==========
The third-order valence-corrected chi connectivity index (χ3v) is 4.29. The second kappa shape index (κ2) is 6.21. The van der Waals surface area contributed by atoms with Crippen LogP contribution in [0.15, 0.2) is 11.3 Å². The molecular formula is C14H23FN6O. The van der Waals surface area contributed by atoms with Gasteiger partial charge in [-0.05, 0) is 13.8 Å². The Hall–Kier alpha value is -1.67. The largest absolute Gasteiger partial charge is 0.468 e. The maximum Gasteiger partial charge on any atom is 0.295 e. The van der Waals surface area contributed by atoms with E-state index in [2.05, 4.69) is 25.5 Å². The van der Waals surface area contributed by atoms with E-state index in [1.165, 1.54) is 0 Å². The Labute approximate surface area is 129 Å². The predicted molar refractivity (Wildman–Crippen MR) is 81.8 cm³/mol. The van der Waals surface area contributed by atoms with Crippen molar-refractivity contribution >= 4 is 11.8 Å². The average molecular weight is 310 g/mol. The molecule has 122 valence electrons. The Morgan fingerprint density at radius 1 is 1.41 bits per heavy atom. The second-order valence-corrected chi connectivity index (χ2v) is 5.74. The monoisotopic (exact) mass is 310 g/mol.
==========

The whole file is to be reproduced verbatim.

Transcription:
The third-order valence-corrected chi connectivity index (χ3v) is 4.29. The second kappa shape index (κ2) is 6.21. The van der Waals surface area contributed by atoms with Crippen LogP contribution in [0.15, 0.2) is 11.3 Å². The molecular formula is C14H23FN6O. The van der Waals surface area contributed by atoms with Gasteiger partial charge in [-0.05, 0) is 13.8 Å². The Hall–Kier alpha value is -1.67. The largest absolute Gasteiger partial charge is 0.468 e. The maximum Gasteiger partial charge on any atom is 0.295 e. The van der Waals surface area contributed by atoms with E-state index in [2.05, 4.69) is 25.5 Å². The van der Waals surface area contributed by atoms with E-state index in [1.165, 1.54) is 0 Å². The Labute approximate surface area is 129 Å². The predicted molar refractivity (Wildman–Crippen MR) is 81.8 cm³/mol. The van der Waals surface area contributed by atoms with Crippen molar-refractivity contribution >= 4 is 11.8 Å². The average molecular weight is 310 g/mol. The molecule has 122 valence electrons. The Morgan fingerprint density at radius 1 is 1.41 bits per heavy atom. The second-order valence-corrected chi connectivity index (χ2v) is 5.74. The monoisotopic (exact) mass is 310 g/mol.